For each person a spoonful of sago; stir in 
boiling water; add a stick of cinnamon, a cupful of 
raisins, the juice of a lemon, one-half bottle of 
white wine; boil one and a half hours. Put wine 
in ten minutes before serving. 

Miss Fannie Meier. 


Cweiieral Directioiit^. 

Fish should he carefully washed and allowed 
to lay well sprinkled with salt a few hours before 
cooking. For frying, one-third butter to two- 
thirds lard will l)e found preferal)]e to either 
alone. Fish, to be fried, should be dredged either 
with flour, Indian meal or a mixture of flour and 
cracker crumbs. If the latter, use two -thirds 
crumbs to one -third flour. Fish to be boiled must 
be sewed tightly in a cloth, that it may keep its 
shape; the water must l)e bolliiig before putting 
the fish in ; salt the water more than for other 
meats. To freshen salt fish, always put the fish 
in with the skin uppernn^st. Milk, or milk and 
water, is preferable to water alone for freshening. 
All fish should be used as soon as possible after 
they are caught. Tom Cod should be scaled and 
cleaned. Smelt should be washed and wiped off 
with a piece of coarse mnslin ; cut a slit near the 
gills and you can easily draw out all that is ob- 
jectionable. Many persons do not draw them at 
all. Have your lard very hot, dip the fish in meal 
and flour mixed, add pepper and salt; fry until 

Baked >^alt Salmon. 

Soak the salmon in cold water for two or three 
days, changing the water two or three times a day; 


wipe witli a. clotli or drain; lay in a pan with the 
skin u}) and l)ake three-quarters of an hour, 
pourini^ off the water now and then. Serve with 
quartered lemons. Mns. J, D. Holman. 

Fish ill the Dif^ih. 

Put l)utter size of an egg in the frying pan, 
melt slowly and get a little brown; into this stir 
three tablespoonsful corn starch;- pepper and salt; 
add a little chopped parsley, one pint boiling 
water ; remove from fire ; stir in three well beaten 
eggs; boil any kind of fresh fish, flake it up, place 
layer in l)aking dish, then layer of sauce, and 
another layer of fish, and so on; last of all, a 
layer of bread crumbs; bake brown. 

Miss E. M. L. 

Claiii Choirder, No. 1. 

Take fifty good sized clams, wash thoroughly, 
chop them but not too fine ; let them boil steadily 
in about two quarts of water; chop one large po- 
tato, half a small carrot and a little cabliage ; add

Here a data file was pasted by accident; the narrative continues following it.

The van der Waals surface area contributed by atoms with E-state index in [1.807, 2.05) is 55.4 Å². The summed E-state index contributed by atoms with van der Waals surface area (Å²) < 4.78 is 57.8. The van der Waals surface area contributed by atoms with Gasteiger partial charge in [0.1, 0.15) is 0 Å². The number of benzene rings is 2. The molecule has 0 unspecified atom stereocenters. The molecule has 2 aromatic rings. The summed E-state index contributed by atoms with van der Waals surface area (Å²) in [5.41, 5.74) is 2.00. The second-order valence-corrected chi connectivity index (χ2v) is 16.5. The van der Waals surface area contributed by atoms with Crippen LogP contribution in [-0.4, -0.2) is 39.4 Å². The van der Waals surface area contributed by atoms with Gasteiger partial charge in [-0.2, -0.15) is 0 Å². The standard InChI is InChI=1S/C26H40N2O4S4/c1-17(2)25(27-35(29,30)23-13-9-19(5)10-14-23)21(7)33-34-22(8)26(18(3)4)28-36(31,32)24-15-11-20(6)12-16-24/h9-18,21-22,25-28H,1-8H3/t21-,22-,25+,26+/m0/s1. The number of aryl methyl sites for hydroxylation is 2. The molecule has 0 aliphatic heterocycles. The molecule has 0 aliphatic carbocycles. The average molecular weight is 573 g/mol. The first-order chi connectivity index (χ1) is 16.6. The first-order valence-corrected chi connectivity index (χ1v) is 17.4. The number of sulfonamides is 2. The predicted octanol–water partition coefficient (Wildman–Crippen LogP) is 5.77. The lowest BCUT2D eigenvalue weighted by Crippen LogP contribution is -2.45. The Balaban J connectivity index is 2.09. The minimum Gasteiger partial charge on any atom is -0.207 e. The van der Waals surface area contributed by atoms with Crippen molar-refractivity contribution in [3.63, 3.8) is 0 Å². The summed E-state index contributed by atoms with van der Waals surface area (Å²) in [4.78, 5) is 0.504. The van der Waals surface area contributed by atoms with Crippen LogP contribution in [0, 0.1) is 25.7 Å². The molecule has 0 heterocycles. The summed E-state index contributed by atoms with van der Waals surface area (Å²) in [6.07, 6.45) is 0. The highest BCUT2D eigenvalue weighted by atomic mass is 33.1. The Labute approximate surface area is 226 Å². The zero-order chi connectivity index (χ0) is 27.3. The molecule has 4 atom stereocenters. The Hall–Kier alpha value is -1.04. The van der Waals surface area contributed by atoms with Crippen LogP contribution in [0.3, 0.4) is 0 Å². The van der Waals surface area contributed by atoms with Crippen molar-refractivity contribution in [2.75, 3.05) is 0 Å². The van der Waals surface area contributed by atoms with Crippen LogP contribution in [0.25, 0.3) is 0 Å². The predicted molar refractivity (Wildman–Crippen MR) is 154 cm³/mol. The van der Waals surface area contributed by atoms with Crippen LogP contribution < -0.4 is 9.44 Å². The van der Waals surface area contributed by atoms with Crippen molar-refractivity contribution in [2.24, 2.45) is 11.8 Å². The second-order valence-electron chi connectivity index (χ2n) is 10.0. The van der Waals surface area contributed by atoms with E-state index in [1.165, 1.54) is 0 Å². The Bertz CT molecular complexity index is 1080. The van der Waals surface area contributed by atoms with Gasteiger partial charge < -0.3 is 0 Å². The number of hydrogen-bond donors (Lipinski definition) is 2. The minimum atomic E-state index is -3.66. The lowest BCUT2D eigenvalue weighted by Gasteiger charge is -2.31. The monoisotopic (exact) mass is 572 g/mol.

to the clams ; season to taste and boil two or three 
hours, adding water when necessary. Just before 
serving add two square crackers rolled very fine, 
a piece of butter and a cup of cream or rich milk; 
let it just come to a l^oil and serve immediately. 

Mrs. R. Williams. 

Eiiicaloped Oysters. 

Butter baking dish, roll crackers very fine, put 
in your dish a layer of crackers, then a layer of 
oysters, until your dish is filled ; put in small bits 
of butter over the oysters, and salt and pepper; 

FISH. 13 

fill your (lisli nearly full, having crackers on to}); 
pour over sweet milk; bake nearly an liour; if it 
gets too dry while baking add more milk. 

Miss Doka Chapman. 

Take of freshened codfish, or any cold lK)iled 
fish, and mix with potatoes and plenty of l)utter 
and seasoning; make into balls and fry for break- 

Sireet and Sour Fiiiili. 

Jewish Dish. 

Four pounds of fish — salmon, trout or porgies — 
if salmon, cut in slices; one cup water, one cup 
vinegar, one large onion sliced, a little salt, a few 
whole cloves, half cup seedless raisins, one cup 
brown sugar; cook al)0ut one hour and then take 
out the fish carefully and keep warm. Thicken 
gra\y with powdered ginger-snaps, boil it a few 
minutes and serve with fish. Miss A. Meier. 

Baked Oysters. 

One pint milk, one pint oysters (one can), four 
eggs, pepper, salt, butter size of an ^^^u^^ six 
crackers broken. Bake about twenty minutes ; if 
baked too long it will curdle. 

Mrs. Geo. Stowell. 

Clam Chowder. 

One-quarter pound fat pork, cut thin and fry 
brown in the kettle to be used; add a layer of 
potatoes sliced very thin, then a layer of onions 
sliced thin, and then a layer of clams; pepper and 


salt between each layer; cover the whole with a 
la^er of crackers; cover well with ^v^ater; simmer 
for two hours. When ready for the table add 
one quart of milk, with butter the size of